Regency child's hand-embroidered dress, c.1810. The Persian-style Tree of Life design on the skirt front is borrowed from Indian palampores. The refinement and delicacy of the peerless embroidery in wool floss is the work of a master embroider. She changed the embroidery color on the sleeves—front vs. back. A masterful historical artifact of early costume art!
American gentleman's silk jacket, 1830s-1840s. Made from beige raw silk, the wonderfully preserved, single-breasted jacket closes in front with self-covered fabric buttons. The cut is straight in front and flared below the waist in back and on the sides. It features a rounded collar and notched lapel, long straight sleeves, and 2 lower, side-front, slashed welt pockets. The jacket is completely hand stitched with matching silk thread.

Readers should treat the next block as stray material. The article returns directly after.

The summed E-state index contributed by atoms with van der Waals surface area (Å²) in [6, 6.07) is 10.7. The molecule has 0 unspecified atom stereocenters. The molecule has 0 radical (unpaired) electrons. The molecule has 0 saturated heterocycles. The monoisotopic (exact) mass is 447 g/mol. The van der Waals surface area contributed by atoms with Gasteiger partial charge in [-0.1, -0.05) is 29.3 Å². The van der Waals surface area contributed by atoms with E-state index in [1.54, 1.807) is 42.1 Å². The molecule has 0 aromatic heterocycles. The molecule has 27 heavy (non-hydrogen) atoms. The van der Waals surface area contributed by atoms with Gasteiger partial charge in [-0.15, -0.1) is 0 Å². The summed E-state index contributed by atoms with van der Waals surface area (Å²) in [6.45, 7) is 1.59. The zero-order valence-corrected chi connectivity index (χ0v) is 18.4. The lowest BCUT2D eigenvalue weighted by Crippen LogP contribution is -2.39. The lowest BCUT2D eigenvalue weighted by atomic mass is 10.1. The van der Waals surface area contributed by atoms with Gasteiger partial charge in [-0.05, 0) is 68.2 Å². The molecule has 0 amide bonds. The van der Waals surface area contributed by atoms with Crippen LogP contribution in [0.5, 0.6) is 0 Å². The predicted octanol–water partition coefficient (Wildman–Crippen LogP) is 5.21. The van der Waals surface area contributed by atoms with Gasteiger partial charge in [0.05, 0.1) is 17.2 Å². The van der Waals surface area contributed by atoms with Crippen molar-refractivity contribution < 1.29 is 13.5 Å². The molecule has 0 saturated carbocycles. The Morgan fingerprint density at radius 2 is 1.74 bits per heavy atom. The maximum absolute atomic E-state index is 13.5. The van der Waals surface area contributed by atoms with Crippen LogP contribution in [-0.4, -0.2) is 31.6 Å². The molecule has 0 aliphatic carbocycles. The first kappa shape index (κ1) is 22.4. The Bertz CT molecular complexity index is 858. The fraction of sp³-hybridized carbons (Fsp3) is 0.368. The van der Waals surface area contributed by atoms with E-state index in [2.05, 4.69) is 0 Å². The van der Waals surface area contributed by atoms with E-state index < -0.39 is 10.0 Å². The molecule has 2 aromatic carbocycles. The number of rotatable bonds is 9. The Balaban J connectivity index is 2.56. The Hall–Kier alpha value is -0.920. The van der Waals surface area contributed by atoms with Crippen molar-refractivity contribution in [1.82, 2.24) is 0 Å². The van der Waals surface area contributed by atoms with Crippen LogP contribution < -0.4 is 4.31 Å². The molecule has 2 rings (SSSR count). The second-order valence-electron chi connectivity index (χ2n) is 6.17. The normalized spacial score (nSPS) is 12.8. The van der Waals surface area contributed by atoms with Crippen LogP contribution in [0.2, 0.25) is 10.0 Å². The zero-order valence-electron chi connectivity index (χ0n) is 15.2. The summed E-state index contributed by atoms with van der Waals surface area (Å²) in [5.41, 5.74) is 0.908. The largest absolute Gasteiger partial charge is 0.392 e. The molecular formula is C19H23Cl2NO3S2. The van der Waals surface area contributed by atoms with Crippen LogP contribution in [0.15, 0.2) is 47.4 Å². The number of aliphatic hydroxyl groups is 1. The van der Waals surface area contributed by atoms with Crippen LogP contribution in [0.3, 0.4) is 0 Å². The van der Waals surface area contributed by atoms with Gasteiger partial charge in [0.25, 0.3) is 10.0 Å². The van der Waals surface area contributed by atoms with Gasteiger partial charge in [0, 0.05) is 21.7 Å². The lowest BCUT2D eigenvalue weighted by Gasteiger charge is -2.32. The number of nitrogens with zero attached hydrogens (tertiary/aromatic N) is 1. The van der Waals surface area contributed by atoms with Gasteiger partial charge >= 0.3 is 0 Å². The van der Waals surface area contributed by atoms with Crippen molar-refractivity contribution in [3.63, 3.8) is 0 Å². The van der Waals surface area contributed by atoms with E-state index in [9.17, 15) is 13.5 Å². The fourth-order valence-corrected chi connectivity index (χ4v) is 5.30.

Dresden embroidered organdy skirt, early 19th century. Dresden Embroidery was a form of whitework popular in the 18th century. The open work designs, when executed on sheer cotton muslin, were delicate enough to resemble lace. The skirt is made from whisper-sheer white organdy and hand stitched with extremely narrow seams. The hem is edged with a wide scalloped border of fine Dresden hand embroidery.
Child's printed cloth, heelless shoes, c.1830. I love the printed cotton with its tiny Xs and vermicular background! The heels and toes are foxed with black leather, and the upper edges are bound with folded ribbon. The hand-stitched shoes close in front with ties. Remarkably good condition for such an important historical artifact.